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THEATER REVIEW : Theatre West Tries to Update 'Working'


First produced in the late 1970s, "Working" is Stephen Schwartz and Nina Faso's musical adaptation of Studs Terkel's best-selling oral history about the American work force. As evidenced by the Colony Studio Theatre Playhouse's capable but shopworn production a year ago, the show has not aged gracefully.

Now, by interspersing snippets from Terkel's more recent book "The Great Divide," Theatre West attempts to drag this musical into the '90s.

In Theatre West's version, women are more visible in traditionally "masculine" jobs. Instead of a woman secretary and an editor, we now see women brokers. Alongside the telephone operator, the teacher and the domestic, a woman copywriter has been added.

It's a nice attempt but, by and large, the modernization takes place on the surface. A completely new, non-musical scene, in which an airline pilot and his stewardess wife quarrel over their unions' opposing positions, seems tacked on, a token update. Try as it may for a bleached cotton '90s look, the production's effect is frayed polyester.

A dynamic cast, however, manages to stretch the material into a seamless evening of entertainment. Whereas the Colony's production featured over a dozen actors, Theatre West has scaled down the ensemble to an engaging cast of five--Victor Gardell, Mark Austin, Michele Mais, Valri Jackson and Mary Garripoli. Granted, when the performers wander too far out of their age ranges, the result strains believability. Despite these lapses, the performers have plenty of heart, along with powerhouse voices that blend nicely.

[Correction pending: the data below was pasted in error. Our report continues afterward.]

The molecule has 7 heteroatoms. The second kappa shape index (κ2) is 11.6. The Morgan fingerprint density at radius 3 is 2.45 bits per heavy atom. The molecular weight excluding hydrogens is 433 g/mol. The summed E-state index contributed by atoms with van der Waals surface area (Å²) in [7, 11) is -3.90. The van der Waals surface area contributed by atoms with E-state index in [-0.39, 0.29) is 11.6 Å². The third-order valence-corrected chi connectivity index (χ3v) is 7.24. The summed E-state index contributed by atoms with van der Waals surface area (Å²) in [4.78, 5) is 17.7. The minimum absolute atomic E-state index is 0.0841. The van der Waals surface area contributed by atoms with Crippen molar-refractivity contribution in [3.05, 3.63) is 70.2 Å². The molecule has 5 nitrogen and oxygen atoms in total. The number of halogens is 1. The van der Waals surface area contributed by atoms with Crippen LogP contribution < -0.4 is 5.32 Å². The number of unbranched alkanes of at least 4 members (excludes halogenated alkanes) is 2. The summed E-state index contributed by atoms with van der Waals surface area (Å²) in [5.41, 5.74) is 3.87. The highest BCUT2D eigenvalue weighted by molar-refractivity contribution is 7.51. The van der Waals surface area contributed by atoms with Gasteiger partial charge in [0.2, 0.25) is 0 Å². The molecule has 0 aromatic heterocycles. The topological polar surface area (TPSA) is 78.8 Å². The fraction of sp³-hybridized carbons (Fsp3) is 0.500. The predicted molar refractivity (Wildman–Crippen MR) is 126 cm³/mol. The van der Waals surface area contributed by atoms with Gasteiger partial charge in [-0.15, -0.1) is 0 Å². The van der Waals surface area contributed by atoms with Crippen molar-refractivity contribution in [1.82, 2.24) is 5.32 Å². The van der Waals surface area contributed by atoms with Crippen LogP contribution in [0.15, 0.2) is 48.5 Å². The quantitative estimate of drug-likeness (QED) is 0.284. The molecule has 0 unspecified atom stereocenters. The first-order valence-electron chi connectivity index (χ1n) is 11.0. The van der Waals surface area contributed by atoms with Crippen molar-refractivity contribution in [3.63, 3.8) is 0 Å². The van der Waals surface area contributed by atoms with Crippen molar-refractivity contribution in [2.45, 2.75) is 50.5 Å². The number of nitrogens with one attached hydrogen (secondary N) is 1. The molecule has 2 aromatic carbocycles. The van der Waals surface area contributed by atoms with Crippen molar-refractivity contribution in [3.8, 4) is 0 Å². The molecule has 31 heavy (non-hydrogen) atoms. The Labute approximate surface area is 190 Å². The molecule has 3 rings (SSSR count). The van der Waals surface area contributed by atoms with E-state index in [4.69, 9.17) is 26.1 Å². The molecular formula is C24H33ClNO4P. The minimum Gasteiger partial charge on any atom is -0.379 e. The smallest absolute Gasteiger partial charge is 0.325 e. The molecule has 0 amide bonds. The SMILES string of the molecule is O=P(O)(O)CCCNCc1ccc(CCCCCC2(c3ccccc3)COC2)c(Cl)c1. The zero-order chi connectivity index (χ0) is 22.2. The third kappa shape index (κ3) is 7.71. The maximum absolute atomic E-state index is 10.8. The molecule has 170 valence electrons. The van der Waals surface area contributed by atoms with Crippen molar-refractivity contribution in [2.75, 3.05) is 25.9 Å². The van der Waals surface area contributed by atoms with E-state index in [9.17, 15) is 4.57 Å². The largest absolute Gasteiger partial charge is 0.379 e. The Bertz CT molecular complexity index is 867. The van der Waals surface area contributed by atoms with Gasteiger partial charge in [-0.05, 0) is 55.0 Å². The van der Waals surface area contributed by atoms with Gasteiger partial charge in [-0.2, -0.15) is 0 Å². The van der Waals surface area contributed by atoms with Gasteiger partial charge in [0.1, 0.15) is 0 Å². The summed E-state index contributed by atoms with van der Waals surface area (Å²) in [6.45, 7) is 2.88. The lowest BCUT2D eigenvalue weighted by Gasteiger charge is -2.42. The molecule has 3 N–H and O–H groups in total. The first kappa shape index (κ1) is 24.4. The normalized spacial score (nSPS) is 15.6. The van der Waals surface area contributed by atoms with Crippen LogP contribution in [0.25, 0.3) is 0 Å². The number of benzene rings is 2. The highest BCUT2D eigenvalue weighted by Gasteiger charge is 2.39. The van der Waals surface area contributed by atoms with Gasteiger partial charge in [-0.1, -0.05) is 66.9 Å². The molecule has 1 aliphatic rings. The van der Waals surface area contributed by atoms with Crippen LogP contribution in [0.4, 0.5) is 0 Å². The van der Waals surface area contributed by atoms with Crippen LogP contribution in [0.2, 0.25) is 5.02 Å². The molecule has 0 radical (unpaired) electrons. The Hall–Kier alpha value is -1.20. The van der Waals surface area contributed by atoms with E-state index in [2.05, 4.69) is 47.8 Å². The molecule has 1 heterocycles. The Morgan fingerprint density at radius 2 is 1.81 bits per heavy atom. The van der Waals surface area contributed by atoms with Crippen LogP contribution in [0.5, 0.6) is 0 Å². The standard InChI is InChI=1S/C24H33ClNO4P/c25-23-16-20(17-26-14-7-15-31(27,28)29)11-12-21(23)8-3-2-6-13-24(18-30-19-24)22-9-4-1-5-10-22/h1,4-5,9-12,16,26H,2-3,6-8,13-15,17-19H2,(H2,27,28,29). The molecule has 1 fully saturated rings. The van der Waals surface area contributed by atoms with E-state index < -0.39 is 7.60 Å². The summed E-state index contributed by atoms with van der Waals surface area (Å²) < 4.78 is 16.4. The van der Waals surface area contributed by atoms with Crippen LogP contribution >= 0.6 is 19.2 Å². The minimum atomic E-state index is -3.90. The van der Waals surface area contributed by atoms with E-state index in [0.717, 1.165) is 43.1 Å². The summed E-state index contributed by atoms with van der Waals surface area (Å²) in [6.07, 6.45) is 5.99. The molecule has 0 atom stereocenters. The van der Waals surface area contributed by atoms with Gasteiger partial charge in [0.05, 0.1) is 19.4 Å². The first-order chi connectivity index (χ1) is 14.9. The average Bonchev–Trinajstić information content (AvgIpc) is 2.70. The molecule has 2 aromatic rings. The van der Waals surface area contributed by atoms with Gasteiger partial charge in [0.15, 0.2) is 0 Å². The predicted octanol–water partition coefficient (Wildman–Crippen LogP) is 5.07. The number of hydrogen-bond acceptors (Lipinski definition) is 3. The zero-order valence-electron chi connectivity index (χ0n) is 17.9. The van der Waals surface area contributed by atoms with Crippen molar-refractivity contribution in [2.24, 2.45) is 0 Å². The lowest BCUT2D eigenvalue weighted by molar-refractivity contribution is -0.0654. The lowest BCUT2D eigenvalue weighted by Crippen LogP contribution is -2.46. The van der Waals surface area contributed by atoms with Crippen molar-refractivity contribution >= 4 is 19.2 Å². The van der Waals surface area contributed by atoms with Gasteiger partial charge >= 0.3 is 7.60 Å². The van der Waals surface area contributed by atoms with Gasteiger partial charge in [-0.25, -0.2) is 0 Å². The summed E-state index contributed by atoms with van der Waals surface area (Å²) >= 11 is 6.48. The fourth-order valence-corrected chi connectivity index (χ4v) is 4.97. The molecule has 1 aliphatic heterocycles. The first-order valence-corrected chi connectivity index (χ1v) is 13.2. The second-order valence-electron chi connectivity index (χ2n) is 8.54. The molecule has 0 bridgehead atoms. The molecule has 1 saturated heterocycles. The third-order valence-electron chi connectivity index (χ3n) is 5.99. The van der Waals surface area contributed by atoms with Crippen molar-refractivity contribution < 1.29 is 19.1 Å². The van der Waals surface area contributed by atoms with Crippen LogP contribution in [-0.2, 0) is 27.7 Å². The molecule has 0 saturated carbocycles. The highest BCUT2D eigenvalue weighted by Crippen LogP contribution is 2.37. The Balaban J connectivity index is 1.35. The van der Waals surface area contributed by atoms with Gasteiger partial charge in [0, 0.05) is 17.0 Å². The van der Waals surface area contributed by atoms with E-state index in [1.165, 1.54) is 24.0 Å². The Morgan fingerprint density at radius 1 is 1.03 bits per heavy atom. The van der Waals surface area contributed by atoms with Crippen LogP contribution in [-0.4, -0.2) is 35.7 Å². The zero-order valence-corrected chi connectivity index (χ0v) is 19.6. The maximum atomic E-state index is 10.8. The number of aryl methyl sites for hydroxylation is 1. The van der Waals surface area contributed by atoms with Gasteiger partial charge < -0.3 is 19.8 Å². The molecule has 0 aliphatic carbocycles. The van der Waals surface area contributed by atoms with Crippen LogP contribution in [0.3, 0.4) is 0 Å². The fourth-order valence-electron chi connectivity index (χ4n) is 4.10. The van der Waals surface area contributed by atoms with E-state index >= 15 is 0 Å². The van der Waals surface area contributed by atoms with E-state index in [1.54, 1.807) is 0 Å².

Director Ellen Rooney, who also choreographed, makes up in invention what she lacks in production values. In "Brother Trucker," an actor on roller skates bearing flashlight "headlights" punctuates the rhythm of James Taylor's music. Musical director Philip Orem provides versatile accompaniment, although his small combo occasionally threatens to overwhelm the actors' voices.

And some of these numbers do span the decades. Gardell's turn as a migrant worker activist is particularly wrenching. Garripoli's wistful rendition of Craig Carnelia's "Just a Housewife" builds to a passionate crescendo, as does Mais' mill worker's lament. Whereas the outlook for the white-collar corporate worker may have shifted dramatically in recent decades, the perspectives from the field and factory remain much the same. As this production emphasizes, for the blue-collar worker, the drudgery of daily toil is constant, a wearying struggle for survival on the other side of an increasingly great divide.

* "Working," Theatre West, 3333 Cahuenga Blvd. West, near Universal City. Fridays-Saturdays, 8 p.m.; Sundays, 7 p.m. Ends June 11. $15. (213) 466-1767. Running time: 2 hours, 5 minutes.

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